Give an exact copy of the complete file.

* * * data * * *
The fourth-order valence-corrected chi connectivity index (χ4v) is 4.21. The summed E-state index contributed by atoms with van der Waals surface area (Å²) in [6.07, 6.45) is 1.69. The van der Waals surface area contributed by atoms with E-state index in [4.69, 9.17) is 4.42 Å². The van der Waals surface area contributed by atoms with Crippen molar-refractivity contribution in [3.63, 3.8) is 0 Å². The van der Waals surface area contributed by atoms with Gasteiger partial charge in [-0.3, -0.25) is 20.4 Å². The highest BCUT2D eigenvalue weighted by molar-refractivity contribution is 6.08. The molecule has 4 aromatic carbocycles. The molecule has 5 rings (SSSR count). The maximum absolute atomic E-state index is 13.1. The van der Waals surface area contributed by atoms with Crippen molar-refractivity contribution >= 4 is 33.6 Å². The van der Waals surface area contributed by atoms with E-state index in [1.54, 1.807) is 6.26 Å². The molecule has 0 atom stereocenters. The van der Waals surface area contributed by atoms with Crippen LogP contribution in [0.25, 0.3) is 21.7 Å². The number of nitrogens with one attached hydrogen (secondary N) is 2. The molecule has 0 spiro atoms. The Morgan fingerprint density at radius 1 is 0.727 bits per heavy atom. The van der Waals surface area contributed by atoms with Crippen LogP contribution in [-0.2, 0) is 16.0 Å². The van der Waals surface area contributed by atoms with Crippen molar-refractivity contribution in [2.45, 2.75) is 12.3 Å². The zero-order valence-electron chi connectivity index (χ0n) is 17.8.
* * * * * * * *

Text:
The fourth-order valence-corrected chi connectivity index (χ4v) is 4.21. The summed E-state index contributed by atoms with van der Waals surface area (Å²) in [6.07, 6.45) is 1.69. The van der Waals surface area contributed by atoms with E-state index in [4.69, 9.17) is 4.42 Å². The van der Waals surface area contributed by atoms with Crippen molar-refractivity contribution in [3.63, 3.8) is 0 Å². The van der Waals surface area contributed by atoms with Gasteiger partial charge in [-0.3, -0.25) is 20.4 Å². The highest BCUT2D eigenvalue weighted by molar-refractivity contribution is 6.08. The molecule has 4 aromatic carbocycles. The molecule has 5 rings (SSSR count). The maximum absolute atomic E-state index is 13.1. The van der Waals surface area contributed by atoms with Crippen molar-refractivity contribution >= 4 is 33.6 Å². The van der Waals surface area contributed by atoms with E-state index in [1.54, 1.807) is 6.26 Å². The molecule has 0 atom stereocenters. The van der Waals surface area contributed by atoms with Crippen LogP contribution in [0.25, 0.3) is 21.7 Å². The number of nitrogens with one attached hydrogen (secondary N) is 2. The molecule has 0 spiro atoms. The Morgan fingerprint density at radius 1 is 0.727 bits per heavy atom. The van der Waals surface area contributed by atoms with Crippen LogP contribution in [-0.2, 0) is 16.0 Å². The van der Waals surface area contributed by atoms with Crippen molar-refractivity contribution in [2.45, 2.75) is 12.3 Å². The zero-order valence-electron chi connectivity index (χ0n) is 17.8.